Coronavirus masks reveal hypocrisy of face covering bans

This spring at Paris Fashion Week, some designers showcased face masks. Others in attendance wore designer-label face masks to block COVID-19. The irony of these fashion statements and the recent ubiquity of the medical mask is not lost on some — especially those living in places like France, where Muslim women can be fined for wearing a veil in public, and Québec, which has banned niqabs and other religous garments for some civil servants. In Canada, hate crimes have been rising — and Muslim women have been one of the main targets. The hate crime may be connected to words coming from politicians who have called the niqab “tribal,” “offensive” and “anti-women.” And those words may, in turn, be connected to the opinion of a majority of Canadians who in polls say they are opposed to niqabs in public. Will all these attitudes (and laws) change now that everyone may soon be asked, if not required, to cover their faces during the pandemic? Is a face mask used to help block coronavirus different from a niqab?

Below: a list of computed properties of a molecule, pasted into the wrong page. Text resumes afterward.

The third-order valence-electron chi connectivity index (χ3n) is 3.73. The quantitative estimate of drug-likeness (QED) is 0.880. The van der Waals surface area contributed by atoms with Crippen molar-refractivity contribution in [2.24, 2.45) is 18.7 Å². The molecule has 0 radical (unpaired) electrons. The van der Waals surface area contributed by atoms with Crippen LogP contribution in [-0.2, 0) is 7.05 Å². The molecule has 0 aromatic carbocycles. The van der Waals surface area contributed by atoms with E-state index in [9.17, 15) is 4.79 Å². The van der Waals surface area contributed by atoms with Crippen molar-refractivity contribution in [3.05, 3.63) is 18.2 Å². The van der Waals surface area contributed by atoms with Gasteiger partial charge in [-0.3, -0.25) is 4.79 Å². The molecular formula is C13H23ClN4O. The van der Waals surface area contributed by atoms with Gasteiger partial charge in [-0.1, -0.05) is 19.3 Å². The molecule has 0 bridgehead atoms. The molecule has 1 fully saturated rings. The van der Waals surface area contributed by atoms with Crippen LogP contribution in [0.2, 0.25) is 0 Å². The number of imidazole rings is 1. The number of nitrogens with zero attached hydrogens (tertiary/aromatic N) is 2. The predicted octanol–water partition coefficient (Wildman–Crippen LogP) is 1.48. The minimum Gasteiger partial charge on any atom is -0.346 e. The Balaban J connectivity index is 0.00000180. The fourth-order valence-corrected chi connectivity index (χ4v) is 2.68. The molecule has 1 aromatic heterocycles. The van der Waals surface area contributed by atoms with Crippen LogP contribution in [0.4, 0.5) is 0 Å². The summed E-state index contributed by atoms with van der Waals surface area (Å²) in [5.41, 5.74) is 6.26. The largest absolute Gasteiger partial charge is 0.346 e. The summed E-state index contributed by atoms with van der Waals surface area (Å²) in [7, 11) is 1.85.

Today in The Conversation Canada, Katherine Bullock, lecturer in Islamic Politics at the University of Toronto, explores this question by delving into the history and politics of the veil in the West.

Also today:



Vinita Srivastava

Director of Journalism Innovation | Senior Editor, Culture + Society

Coronavirus News

Is a face mask used to help block coronavirus really that different from a niqab? (Ashkan Forouzani/Unsplash)

We are all niqabis now: Coronavirus masks reveal hypocrisy of face covering bans

Katherine Bullock, University of Toronto

Now that face masks are being used to help fight the spread of COVID-19, it has caused some to look anew at discrimination against Muslim women who wear niqabs.

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Non-Coronavirus News

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La Conversation Canada

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